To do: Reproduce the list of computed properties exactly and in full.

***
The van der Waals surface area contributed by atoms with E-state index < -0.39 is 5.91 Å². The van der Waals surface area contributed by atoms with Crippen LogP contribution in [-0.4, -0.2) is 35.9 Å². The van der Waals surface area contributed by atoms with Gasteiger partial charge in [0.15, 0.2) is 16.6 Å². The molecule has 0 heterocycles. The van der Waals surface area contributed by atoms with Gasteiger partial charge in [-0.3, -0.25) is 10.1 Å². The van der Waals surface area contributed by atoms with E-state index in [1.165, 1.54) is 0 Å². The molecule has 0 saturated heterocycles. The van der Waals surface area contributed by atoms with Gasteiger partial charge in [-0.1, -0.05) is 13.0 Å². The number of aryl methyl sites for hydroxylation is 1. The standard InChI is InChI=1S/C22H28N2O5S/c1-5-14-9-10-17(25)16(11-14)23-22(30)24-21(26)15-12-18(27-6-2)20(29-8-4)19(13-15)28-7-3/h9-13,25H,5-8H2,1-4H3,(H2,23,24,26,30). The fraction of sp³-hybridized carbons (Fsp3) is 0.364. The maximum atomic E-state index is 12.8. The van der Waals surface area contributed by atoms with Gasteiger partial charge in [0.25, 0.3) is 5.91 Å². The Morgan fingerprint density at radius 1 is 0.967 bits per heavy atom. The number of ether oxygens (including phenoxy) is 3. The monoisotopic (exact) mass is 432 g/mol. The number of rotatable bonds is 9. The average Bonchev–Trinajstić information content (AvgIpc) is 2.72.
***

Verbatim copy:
The van der Waals surface area contributed by atoms with E-state index < -0.39 is 5.91 Å². The van der Waals surface area contributed by atoms with Crippen LogP contribution in [-0.4, -0.2) is 35.9 Å². The van der Waals surface area contributed by atoms with Gasteiger partial charge in [0.15, 0.2) is 16.6 Å². The molecule has 0 heterocycles. The van der Waals surface area contributed by atoms with Gasteiger partial charge in [-0.3, -0.25) is 10.1 Å². The van der Waals surface area contributed by atoms with E-state index in [1.165, 1.54) is 0 Å². The molecule has 0 saturated heterocycles. The van der Waals surface area contributed by atoms with Gasteiger partial charge in [-0.1, -0.05) is 13.0 Å². The number of aryl methyl sites for hydroxylation is 1. The standard InChI is InChI=1S/C22H28N2O5S/c1-5-14-9-10-17(25)16(11-14)23-22(30)24-21(26)15-12-18(27-6-2)20(29-8-4)19(13-15)28-7-3/h9-13,25H,5-8H2,1-4H3,(H2,23,24,26,30). The fraction of sp³-hybridized carbons (Fsp3) is 0.364. The maximum atomic E-state index is 12.8. The van der Waals surface area contributed by atoms with Gasteiger partial charge in [0.25, 0.3) is 5.91 Å². The Morgan fingerprint density at radius 1 is 0.967 bits per heavy atom. The number of ether oxygens (including phenoxy) is 3. The monoisotopic (exact) mass is 432 g/mol. The number of rotatable bonds is 9. The average Bonchev–Trinajstić information content (AvgIpc) is 2.72.